Buckeyes trying hard to not overlook Miami

Bill Rabinowitz
Ohio State coach Ryan Day wants his players to have the same level of motivation every week, and that's the challenge heading into a game against 39-point underdog Miami University. [Darron Cummings/The Associated Press]

Ohio State concludes its nonconference schedule Saturday against Miami University, and it has been a nonleague slate unlike any in more than 80 years.

The poll era began in 1936, and every year since then the Buckeyes have played a team from what would now be considered a Power Five conference or an equivalent like Notre Dame.

Until this year. When TCU backed out of its home-and-home series with Ohio State to take Jerry Jones’ money and instead play one game at the Dallas Cowboys owner’s palace of a stadium last year, the Buckeyes had to scramble to find a replacement.

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Welcome, Miami University, and here’s your $1.3 million to be on the receiving end of what’s likely to be a beat down. The RedHawks (1-2) are a 39-point underdog against the sixth-ranked Buckeyes (3-0).

The biggest issue for Ohio State would seem to be overconfidence. Coach Ryan Day has spent much of his brief tenure building on the culture established by his predecessor in terms of demanding maximum effort and urgency at all times.

In 2012, Urban Meyer’s first season, the Buckeyes played woeful Illinois. In preparation that week, he never mentioned the Illini. Instead, he pushed his assistants relentlessly to ensure that Ohio State didn’t become complacent.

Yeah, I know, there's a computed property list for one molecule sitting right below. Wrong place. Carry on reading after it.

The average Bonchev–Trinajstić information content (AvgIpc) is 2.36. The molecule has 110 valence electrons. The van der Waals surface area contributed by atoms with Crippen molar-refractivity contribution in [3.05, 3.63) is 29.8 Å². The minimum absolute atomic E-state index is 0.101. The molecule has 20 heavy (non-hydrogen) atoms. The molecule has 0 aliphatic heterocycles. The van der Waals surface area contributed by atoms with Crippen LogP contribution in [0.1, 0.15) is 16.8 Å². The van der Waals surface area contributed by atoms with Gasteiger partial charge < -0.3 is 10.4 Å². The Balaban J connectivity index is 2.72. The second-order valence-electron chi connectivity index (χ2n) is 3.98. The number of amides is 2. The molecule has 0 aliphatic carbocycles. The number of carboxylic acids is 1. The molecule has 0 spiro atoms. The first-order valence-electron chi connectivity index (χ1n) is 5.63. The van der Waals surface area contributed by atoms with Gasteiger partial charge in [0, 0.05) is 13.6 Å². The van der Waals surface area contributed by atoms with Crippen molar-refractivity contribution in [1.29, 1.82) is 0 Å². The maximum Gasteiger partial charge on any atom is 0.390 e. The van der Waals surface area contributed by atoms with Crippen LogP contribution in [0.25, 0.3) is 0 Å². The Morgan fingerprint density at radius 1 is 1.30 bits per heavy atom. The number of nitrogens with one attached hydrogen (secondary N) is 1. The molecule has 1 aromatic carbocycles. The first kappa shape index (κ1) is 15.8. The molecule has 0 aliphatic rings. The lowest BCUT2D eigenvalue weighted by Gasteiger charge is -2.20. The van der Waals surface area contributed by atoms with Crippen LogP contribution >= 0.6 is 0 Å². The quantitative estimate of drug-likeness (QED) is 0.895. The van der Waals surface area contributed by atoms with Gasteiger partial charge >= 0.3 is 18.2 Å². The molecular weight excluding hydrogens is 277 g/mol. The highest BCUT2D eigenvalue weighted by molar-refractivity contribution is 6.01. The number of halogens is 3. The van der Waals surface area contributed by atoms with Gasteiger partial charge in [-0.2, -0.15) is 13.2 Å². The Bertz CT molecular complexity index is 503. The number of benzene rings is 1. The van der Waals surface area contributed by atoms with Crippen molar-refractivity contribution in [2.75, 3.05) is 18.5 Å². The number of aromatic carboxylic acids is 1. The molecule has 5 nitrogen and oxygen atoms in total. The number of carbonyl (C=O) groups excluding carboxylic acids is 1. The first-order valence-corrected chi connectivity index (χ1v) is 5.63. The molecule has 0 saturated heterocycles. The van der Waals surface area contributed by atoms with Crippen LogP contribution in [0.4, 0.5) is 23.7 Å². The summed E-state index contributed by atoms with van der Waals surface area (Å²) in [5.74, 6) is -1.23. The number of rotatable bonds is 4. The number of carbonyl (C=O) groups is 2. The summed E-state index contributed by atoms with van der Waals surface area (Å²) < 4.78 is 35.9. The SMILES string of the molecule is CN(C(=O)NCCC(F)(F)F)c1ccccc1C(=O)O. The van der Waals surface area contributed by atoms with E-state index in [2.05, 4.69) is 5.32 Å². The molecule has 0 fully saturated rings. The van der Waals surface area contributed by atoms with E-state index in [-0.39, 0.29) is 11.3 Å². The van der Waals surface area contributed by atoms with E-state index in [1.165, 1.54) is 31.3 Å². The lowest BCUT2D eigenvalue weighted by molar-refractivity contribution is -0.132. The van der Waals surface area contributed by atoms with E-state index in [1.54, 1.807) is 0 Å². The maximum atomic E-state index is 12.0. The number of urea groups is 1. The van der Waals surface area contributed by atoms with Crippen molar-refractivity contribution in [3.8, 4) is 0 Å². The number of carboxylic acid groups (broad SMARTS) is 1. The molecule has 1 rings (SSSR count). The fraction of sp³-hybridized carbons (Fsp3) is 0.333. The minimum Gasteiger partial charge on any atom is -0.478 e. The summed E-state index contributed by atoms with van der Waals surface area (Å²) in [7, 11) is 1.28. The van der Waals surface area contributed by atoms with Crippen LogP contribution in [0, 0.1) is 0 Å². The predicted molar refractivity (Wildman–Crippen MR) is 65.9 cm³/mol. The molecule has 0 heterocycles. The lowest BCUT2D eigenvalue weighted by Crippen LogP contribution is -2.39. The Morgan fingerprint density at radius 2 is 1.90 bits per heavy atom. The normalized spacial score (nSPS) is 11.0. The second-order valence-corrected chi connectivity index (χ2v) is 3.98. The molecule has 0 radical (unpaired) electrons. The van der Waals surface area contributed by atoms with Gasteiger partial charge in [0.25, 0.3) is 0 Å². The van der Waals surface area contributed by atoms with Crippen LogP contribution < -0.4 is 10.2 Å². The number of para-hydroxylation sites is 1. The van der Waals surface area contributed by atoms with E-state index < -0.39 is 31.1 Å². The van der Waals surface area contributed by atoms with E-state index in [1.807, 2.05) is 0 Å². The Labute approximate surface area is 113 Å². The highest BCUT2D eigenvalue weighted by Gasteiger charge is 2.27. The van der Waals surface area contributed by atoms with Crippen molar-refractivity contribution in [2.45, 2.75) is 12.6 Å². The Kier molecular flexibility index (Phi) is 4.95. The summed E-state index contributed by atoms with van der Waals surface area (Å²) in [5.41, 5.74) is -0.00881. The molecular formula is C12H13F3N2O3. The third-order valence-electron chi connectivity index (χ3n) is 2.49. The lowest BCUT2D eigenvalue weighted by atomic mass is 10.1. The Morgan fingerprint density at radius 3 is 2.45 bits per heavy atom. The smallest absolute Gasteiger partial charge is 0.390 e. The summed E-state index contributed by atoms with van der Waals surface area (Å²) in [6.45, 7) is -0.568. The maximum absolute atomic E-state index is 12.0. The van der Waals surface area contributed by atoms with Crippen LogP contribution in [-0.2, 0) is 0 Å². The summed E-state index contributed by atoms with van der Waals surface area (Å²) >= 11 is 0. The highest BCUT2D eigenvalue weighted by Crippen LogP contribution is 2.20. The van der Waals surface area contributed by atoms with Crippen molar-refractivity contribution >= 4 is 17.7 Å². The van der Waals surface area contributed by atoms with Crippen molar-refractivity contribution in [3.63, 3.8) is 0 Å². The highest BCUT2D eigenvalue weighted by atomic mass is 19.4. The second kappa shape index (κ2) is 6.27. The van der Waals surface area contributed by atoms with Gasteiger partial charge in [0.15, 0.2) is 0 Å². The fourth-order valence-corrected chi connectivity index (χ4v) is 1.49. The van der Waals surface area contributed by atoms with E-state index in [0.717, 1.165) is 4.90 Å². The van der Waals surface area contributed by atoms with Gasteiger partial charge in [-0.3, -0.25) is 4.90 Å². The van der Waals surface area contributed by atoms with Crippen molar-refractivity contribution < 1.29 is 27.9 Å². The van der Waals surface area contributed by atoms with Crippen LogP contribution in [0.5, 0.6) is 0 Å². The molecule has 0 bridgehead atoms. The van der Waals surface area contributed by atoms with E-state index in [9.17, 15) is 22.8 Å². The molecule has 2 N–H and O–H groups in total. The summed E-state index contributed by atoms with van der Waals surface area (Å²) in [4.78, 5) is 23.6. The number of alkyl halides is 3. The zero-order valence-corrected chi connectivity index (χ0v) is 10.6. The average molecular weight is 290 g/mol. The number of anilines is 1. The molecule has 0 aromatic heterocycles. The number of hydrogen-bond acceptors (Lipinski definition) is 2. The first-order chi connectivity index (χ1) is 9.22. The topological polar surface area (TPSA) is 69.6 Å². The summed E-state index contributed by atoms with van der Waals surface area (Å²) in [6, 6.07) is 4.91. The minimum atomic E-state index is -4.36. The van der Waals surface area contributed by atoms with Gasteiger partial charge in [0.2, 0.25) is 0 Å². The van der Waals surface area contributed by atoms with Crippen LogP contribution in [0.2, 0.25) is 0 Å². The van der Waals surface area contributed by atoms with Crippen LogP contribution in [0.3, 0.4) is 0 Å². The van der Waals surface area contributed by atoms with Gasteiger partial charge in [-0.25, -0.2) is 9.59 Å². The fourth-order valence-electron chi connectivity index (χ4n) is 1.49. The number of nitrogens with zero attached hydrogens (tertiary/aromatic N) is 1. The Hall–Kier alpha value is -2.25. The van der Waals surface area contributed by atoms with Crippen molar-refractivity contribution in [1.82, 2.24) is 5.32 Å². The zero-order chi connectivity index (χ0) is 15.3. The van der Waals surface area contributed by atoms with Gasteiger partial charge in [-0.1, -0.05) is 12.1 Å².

Day wants his players to have the same motivation as they would any week.

“We want to be the best at what we do, and we've talked about what that means, whether it's a sniper in the military or the best surgeon,” he said. “There's no small surgeries if you're a surgeon. There's no small games at Ohio State. If you're the best in America, you need to show that every week. That's our goal, and we're not ashamed to say that. We want to be the best.”

The Buckeyes have barely been tested this year, outscoring Florida Atlantic, Cincinnati and Indiana by a combined 138-31. Dominating as Ohio State has been, Day said the Buckeyes still have major improvements to make.

“Human nature tells you to cut corners, tells you to change things,” Day said. “It’s easy to get distracted (and have) a lot of people in your ear. None of that stuff can change. We have momentum right now. We have to keep that going, and we can't get distracted. (If) that happens, then you set yourself up for failure.”

The Buckeyes had no shortage of motivation the first three weeks. Florida Atlantic was the opener. Cincinnati was regarded as a legitimate threat with Luke Fickell returning to Ohio Stadium as UC coach. Indiana was the Big Ten opener and first road game.

On paper, Miami is the calm before the rest of the Big Ten storm.

“They’re going to come in here looking to make a name for themselves,” Day said. “We have to make sure we play as tough, as hard and with as much energy as we have in the first three games.”

The Buckeyes were expected to have growing pains with a new quarterback in Justin Fields and a revamped defense. But Fields has been superb and the defense even better. Ohio State is yielding only 1.7 yards per rush, fourth-best in the country, and its pass defense has been close to air-tight.

Though Nebraska awaits next week, followed by Michigan State, the Buckeyes insist their attention is strictly on Miami.

“We’re doing our best not to look ahead and focus on what we can control right now, and that’s just working every week,” center Josh Myers said.


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